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Did anyone here listen to the Jersey City Police Chief yesterday screaming about banning assault weapons after those officers got shot?  The only problem is if you look at the gun in the photo in today's daily news, it was a 12 guage shotgun.  It did have a folding stock but that doesn't make it by any streach of the imagination an assault weapon.
 

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double post - probably at the same time - yes, but people from Jersey are idiots anyways i - they spend more time looking and acting tough then listening and responding, plus their highway cops are a holes

on another note just proves that states that are anti gun and restrict legal sales face higher crime rates and NJ is among the countries worst!
 

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Discussion Starter · #3 ·
It wouldn't even be so bad if these guys that keep hollering for gun control knew what they were talking about but they don't even know the difference between a shotgun and an assault rifle.  Did you see where Carolyn McCarthy was asked by, I think it was NBC news some time ago about one of her proposed assault weapon bills about what is a barrel shroud and why that factors into her proposed assault wepons ban?  She admitted she didn't know what a barrel shroud was.
 

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It's sad when a few wacko's ruin it for everyone by going on these shooting rampages. It's also sad when you see politicians stepping over the crime scene hollering about gun control. I'm surprised Chuck Schumer isn't on the scene carrying on as usual. All this does is disarm law abiding citizens and makes up prey for these lunatics out there. Why doesn't the media ever do any stories on
law abiding citizens or educating youngsters on firearms safety instead of bashing us as usual.
 

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SteveG said:
Did anyone here listen to the Jersey City Police Chief yesterday screaming about banning assault weapons after those officers got shot? The only problem is if you look at the gun in the photo in today's daily news, it was a 12 guage shotgun. It did have a folding stock but that doesn't make it by any streach of the imagination an assault weapon.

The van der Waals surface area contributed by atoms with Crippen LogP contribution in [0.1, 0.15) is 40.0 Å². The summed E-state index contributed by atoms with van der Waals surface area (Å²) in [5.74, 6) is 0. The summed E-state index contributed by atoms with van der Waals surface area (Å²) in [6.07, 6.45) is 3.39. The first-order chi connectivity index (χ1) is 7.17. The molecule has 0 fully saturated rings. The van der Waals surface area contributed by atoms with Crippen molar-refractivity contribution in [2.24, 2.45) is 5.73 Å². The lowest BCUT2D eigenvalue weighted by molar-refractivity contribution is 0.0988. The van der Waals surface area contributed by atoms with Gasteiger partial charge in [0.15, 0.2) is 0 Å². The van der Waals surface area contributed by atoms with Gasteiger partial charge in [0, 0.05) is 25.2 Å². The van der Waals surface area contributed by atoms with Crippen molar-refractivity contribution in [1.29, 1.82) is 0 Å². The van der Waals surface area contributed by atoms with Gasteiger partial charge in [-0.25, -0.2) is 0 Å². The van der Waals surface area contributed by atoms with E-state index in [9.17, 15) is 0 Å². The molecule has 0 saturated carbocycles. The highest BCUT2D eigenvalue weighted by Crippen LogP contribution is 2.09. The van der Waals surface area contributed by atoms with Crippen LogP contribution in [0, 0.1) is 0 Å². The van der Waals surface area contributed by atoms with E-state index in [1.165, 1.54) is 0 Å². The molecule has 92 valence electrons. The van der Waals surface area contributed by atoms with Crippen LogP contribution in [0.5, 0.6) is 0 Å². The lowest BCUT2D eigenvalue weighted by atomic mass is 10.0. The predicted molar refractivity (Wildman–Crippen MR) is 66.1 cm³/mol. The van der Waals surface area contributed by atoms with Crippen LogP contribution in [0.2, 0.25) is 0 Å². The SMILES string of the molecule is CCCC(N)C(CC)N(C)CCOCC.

You would think that a police chief would know the difference between a shotgun and a rifle ...

As sad as it sounds, their are many cops who rarely if ever shoot or clean their sidearm except for the annual qualification shoot. If you ask me, their should be weapons qualifications for the department's issued pistol, rifle, and shotgun every 6 months and LEOs should be required to attend a shooting range at least twice a month.

Do LE agencies still issue shotguns to patrol officers? It seems that the majority of officers have nothing but their issued pistols while select officers (usually supervisors) will carry rifles.
 

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havent you seen blazing saddles - politicians are "the gov" everybody better harumph harumph - they dont do shnit just make noise, idiots keep re-electing them
 

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Sam815 said:
It's sad when a few wacko's ruin it for everyone by going on these shooting rampages. It's also sad when you see politicians stepping over the crime scene hollering about gun control. I'm surprised Chuck Schumer isn't on the scene carrying on as usual. All this does is disarm law abiding citizens and makes up prey for these lunatics out there. Why doesn't the media ever do any stories on
law abiding citizens or educating youngsters on firearms safety instead of bashing us as usual.